The importance of the above is by way of being a marker for the success of treatment, including reporting and documentation aspects. Unlike with other diseases and conditions, dysphonia (hoarseness) does not have clear-cut objective investigation markers. VLSS, which is the “gold standard” tool, does not yield objective, measurable results. The other tool is the voice analysis software which generates quite a few parameters (numbers), but with poor clinical correlation. In this setting, the VHI score assumes great relevance. A good study has even reported the singular use of the VHI score in prognostication of unilateral vocal fold paralysis.2 Needless to say, it is expected that patient response to the questionnaire will match the laryngeal pathology, and the resultant voice problem. However, this may not always be the case. This is due to two reasons:

The first factor is well known and accepted as an inherent attribute of VHI. However, the latter aspect is more intuitive than proven. Especially, in our Indian population, the conscientiousness of answering a questionnaire is often not up to the mark. And, in the case of the VHI, it has been a personal observation that in many cases, the severity of disability of a patient seen on physical examination and voice analysis parameters is not accurately reflected in the VHI. Now, for most routine clinical work, this may not be an issue, but when it comes to reporting posttreatment success rates, this becomes an obvious glitch. A patient with good recovery after microphonosurgery for a benign vocal fold lesion would end up with VHI scores in the same range before and after surgery. This set in motion a thought process regarding the possible need to reset the present cut-off values of severity grading of VHI.

The only possible way to do this would be to see if the severity grading correlated statistically with any of the voice quality parameters. In general, the lack of significant correlation between subjective parameters such as the VHI and the objective voice analysis software has been reported by many studies.3,4 In contrast, there has been at least one study reporting a good correlation.5 However, the attempt here would be to look for a numerical correlation between individual VHI scores and one appropriate voice quality measure. Dr Speech software generated the following parameters: habitual pitch, frequency perturbation (Jitter), amplitude perturbation (Shimmer), tremor, signal-to-noise ratio (SNR), harmonic to noise ratio (HNR), and normalized noise error (NNE). Discussion with the voice pathologists indicated SNR and HNR as the most representative of voice quality. However, the statistical requirement of classifying the values into “normal” and “abnormal” became an insurmountable issue, as the normatives were not adequately standardized. So, that left jitter and shimmer as the parameters which could be checked for correlation with the VHI scores.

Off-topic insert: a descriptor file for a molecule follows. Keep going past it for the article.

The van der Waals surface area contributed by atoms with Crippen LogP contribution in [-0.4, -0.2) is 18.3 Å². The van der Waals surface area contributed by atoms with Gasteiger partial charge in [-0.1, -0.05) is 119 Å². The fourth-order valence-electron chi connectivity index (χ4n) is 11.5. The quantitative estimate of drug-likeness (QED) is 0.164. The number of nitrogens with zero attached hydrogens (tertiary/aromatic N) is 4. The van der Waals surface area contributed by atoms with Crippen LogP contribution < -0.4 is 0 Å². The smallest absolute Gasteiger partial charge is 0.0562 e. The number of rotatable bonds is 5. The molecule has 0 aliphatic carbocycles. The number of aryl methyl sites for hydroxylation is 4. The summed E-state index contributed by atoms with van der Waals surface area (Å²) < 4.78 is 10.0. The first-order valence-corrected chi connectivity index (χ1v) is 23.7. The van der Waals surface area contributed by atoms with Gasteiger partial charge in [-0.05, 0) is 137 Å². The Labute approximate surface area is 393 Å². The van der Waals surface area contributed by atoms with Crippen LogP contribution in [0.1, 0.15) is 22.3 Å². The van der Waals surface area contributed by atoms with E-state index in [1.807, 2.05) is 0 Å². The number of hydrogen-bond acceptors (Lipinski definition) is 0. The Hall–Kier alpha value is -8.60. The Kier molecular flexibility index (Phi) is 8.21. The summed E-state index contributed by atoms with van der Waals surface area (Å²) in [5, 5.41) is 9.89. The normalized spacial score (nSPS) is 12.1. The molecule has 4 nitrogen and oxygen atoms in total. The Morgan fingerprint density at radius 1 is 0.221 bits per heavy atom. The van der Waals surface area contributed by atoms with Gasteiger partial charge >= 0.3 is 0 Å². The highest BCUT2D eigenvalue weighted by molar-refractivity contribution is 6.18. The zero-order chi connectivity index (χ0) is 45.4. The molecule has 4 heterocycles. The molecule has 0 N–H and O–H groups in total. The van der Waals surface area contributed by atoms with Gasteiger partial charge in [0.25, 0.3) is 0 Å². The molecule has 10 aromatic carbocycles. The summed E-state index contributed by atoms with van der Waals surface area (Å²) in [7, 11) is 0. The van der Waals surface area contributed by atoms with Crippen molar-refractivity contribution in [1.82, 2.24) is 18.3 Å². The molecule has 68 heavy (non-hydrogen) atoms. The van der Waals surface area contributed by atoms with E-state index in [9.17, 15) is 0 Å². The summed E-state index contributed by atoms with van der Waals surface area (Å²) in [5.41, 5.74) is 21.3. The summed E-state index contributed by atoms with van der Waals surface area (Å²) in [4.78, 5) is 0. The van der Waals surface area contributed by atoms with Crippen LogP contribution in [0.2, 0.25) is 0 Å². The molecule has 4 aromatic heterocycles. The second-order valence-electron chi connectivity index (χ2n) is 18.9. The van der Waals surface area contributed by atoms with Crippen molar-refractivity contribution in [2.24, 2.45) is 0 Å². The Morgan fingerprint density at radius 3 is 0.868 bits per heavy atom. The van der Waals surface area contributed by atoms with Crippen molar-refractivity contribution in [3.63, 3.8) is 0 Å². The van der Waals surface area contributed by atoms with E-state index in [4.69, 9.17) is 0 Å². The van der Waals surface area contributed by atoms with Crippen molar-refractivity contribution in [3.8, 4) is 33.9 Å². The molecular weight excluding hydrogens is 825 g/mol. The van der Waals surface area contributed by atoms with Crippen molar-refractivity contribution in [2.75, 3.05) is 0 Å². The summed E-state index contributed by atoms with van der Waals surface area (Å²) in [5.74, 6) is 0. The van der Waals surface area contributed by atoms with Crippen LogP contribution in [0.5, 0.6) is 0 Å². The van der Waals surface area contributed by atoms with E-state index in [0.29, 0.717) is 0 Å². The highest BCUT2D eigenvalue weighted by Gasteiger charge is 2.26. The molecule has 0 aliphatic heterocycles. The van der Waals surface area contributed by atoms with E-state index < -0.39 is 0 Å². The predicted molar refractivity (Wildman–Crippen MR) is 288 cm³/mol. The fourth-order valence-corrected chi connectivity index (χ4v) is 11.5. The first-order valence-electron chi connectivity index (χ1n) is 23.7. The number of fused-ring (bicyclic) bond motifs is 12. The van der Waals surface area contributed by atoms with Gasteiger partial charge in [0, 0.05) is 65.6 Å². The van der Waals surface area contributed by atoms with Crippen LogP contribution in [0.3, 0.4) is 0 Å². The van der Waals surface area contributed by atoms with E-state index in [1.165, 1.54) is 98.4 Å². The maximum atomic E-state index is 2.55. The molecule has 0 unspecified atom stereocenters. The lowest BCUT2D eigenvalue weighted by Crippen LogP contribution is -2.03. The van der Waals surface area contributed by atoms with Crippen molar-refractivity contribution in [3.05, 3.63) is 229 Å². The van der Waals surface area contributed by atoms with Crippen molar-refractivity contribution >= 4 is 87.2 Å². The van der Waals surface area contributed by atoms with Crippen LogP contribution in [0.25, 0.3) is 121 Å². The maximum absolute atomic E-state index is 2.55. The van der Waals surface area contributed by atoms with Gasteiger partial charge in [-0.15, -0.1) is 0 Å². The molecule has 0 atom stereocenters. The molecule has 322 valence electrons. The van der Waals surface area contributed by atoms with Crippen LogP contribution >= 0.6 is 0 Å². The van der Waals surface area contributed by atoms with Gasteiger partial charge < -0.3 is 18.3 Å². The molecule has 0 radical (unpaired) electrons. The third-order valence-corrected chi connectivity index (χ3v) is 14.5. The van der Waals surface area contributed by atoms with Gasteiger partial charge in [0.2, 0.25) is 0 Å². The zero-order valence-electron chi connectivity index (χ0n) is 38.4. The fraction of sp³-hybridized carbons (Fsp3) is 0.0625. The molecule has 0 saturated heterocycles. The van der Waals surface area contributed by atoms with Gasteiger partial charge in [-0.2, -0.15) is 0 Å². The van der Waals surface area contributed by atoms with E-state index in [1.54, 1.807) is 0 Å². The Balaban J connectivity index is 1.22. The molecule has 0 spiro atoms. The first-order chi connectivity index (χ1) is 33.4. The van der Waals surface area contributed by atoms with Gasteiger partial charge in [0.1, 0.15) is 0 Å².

Table 4: AUROC of Jitter and Shimmer with VHI score
GroupVariablesAreaCut-off valueSensitivity (%)Specificity (%)

The first striking thing on checking the results is the fact that as much as 23% of patients rated themselves as having no voice handicap, i.e., their score fell in the range of normal VHI! It merits pointing out that they all needed treatment (surgical or voice therapy), and although specific data could not be included here, they had an improvement in their VHI scores. In the mild severity group, unilateral vocal fold palsy had the biggest incidence, followed closely by polyp and nodules cases. The single biggest diagnosis group (vocal nodules) had a majority in the mild category. Sulcus vocalis cases had a majority in the moderate category. Several studies have reported different types of association between laryngeal conditions and VHI scores.68